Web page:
The model is wearing Cora by della terra. Photo by Andrew Werner.

Ungless believes that his former student has navigated her career so far in the industry “perfectly.”

“She was hired very quickly and for over a decade has maneuvered herself through positions at various companies,” Ungless commented. “She has built her skills, network, and contacts within the industry to give her all of the resources she needs in order to launch her own company. Having several years of industry experience building solid industry relationships before launching one’s own brand is the best way to do it.”

Art U News caught up with Landsman over the phone last week to discuss della terra, working on a new brand during the ongoing pandemic, and her advice for current fashion students at the Academy.

How did you go from that initial lightbulb moment about della terra and expand on your idea from there?

I think that part of it was because, after designing shoes for going on 20 years now, I had all of this shoe passion and creativity built up. And there were so many times that I was working for other brands where I felt like I just wasn’t completely delivering on what the market needed because I was making sure to cater to the needs of those brands. And it was like this simultaneous light bulb moment where I realized that I had a place for all of those creative ideas to go.

The name della terra (it means “of the land” in Italian) speaks directly to the sustainability aspect of your footwear. Can you talk a little about why sustainability is an essential factor for your brand?

So, for many years, I fell in love with leather, and I used leather, I used fur. I am guilty of indulging all of those fashion fantasies when it comes to footwear. And that was also what the market was asking for at the moment. When I was first starting della terra, I assumed that I would make shoes out of leather, just because that was the way it had been done for so long. And it wasn’t until I started thinking about this connection to the land, to the Earth, and the importance of that, and really realizing that if we launched this brand in a way that was not taking into account our footprint, we would be setting ourselves up to be part of the problem that needs to be corrected. And I wanted to make sure that this brand was born as part of the solution from the very start.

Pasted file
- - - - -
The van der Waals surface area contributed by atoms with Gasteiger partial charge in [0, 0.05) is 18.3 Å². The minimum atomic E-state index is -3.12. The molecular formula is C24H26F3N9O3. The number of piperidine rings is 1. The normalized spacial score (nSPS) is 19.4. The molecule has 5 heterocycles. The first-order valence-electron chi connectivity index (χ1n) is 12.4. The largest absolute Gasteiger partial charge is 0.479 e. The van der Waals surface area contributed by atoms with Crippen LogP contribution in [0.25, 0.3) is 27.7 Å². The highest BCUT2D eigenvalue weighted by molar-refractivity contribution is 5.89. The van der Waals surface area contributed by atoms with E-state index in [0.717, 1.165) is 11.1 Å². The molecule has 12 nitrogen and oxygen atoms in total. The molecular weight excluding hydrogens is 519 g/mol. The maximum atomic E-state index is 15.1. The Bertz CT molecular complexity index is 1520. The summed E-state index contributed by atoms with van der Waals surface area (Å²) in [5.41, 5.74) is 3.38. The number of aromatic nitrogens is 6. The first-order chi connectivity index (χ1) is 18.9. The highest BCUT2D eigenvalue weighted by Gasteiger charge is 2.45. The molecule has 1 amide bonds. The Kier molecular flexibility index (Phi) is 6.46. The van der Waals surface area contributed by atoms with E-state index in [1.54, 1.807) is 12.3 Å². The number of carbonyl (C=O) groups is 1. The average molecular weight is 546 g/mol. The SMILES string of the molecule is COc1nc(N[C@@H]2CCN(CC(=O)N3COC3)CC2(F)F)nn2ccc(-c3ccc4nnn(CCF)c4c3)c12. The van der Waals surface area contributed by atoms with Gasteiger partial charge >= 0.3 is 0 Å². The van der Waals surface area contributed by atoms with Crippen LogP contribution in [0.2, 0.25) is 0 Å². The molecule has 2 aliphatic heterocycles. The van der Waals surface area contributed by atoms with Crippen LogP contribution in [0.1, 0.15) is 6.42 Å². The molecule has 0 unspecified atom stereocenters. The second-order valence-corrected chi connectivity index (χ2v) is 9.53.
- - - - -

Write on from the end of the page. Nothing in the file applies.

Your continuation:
Della terra is partnered with Soles for Souls and One Tree Planted—how did this come about?

I think it happened a bit organically over time. Soles for Souls is an organization that I’ve worked with over the years with other brands. Partially because, just being a designer at some of these larger companies, even the smaller fashion houses, there were a ton of samples—and even early production shoes—that we really didn’t have good homes for. And a lot of the time, there ended up just being excess and waste. So, I partnered with Soles for Souls over the years because one of the things that they do is match up the right need for the shoe, with the right type of shoe. So, people often think shoe donations are all about work boots or sneakers, right? Athletic stuff, really practical stuff. But also, there are many people who need all different sorts of shoes. So, that’s one of the things Soles for Souls does. In the back of my mind, I think I always planned to partner with them with any business that I’ve been a part of. 

And One Tree Planted came about because we were really looking for a way to offset our carbon footprint as we’re measuring it. I love that with One Tree Planted we can also pick specific areas of the globe that we want to target. So, right now we’re targeting the areas where we’re doing production. We’re doing production in Brazil, so we’re planting trees in Brazil. And I just think that’s another level of accountability to really think about where we need to be giving back and contributing.

On the website, both women and men are featured wearing shoes from della terra. How important was it for the brand to be inclusive?

[I]t’s something that’s really important to us, and we hope that one day we’ll be able to offer every size one could want. In the meantime, what we do is make as many sizes as we possibly can, let the consumer know the equivalent in men’s and women’s sizes, but we’re not telling you, “Hey, if you’re a man, shop in this department.” We’re sort of just saying, “These are the shoes that we’ve created, this is how they’ll fit. And also, if you’re looking for a size you don’t see, please let us know.” And we are considering that data every single season, and we’ll add more sizes as we can.

What has been the biggest challenge of planning to launch a brand during a pandemic?